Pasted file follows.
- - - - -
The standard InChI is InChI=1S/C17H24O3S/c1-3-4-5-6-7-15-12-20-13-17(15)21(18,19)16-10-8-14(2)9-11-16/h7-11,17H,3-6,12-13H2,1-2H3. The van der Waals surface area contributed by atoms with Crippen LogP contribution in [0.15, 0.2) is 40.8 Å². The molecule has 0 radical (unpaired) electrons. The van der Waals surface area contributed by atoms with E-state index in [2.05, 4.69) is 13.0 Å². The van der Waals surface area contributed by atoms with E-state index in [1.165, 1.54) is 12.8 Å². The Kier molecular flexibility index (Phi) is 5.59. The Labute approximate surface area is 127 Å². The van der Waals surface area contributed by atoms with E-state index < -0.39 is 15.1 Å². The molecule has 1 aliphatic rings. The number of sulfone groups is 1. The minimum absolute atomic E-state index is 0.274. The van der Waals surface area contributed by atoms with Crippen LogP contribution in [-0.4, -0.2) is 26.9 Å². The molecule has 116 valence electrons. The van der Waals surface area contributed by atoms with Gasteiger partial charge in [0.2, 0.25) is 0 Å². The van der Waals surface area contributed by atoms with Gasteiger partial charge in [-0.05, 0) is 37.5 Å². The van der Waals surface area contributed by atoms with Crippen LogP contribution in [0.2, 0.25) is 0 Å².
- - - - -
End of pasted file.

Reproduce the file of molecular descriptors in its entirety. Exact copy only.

The standard InChI is InChI=1S/C17H24O3S/c1-3-4-5-6-7-15-12-20-13-17(15)21(18,19)16-10-8-14(2)9-11-16/h7-11,17H,3-6,12-13H2,1-2H3. The van der Waals surface area contributed by atoms with Crippen LogP contribution in [0.15, 0.2) is 40.8 Å². The molecule has 0 radical (unpaired) electrons. The van der Waals surface area contributed by atoms with E-state index in [2.05, 4.69) is 13.0 Å². The van der Waals surface area contributed by atoms with E-state index in [1.165, 1.54) is 12.8 Å². The Kier molecular flexibility index (Phi) is 5.59. The Labute approximate surface area is 127 Å². The van der Waals surface area contributed by atoms with E-state index < -0.39 is 15.1 Å². The molecule has 1 aliphatic rings. The number of sulfone groups is 1. The minimum absolute atomic E-state index is 0.274. The van der Waals surface area contributed by atoms with Crippen LogP contribution in [-0.4, -0.2) is 26.9 Å². The molecule has 116 valence electrons. The van der Waals surface area contributed by atoms with Gasteiger partial charge in [0.2, 0.25) is 0 Å². The van der Waals surface area contributed by atoms with Gasteiger partial charge in [-0.05, 0) is 37.5 Å². The van der Waals surface area contributed by atoms with Crippen LogP contribution in [0.2, 0.25) is 0 Å².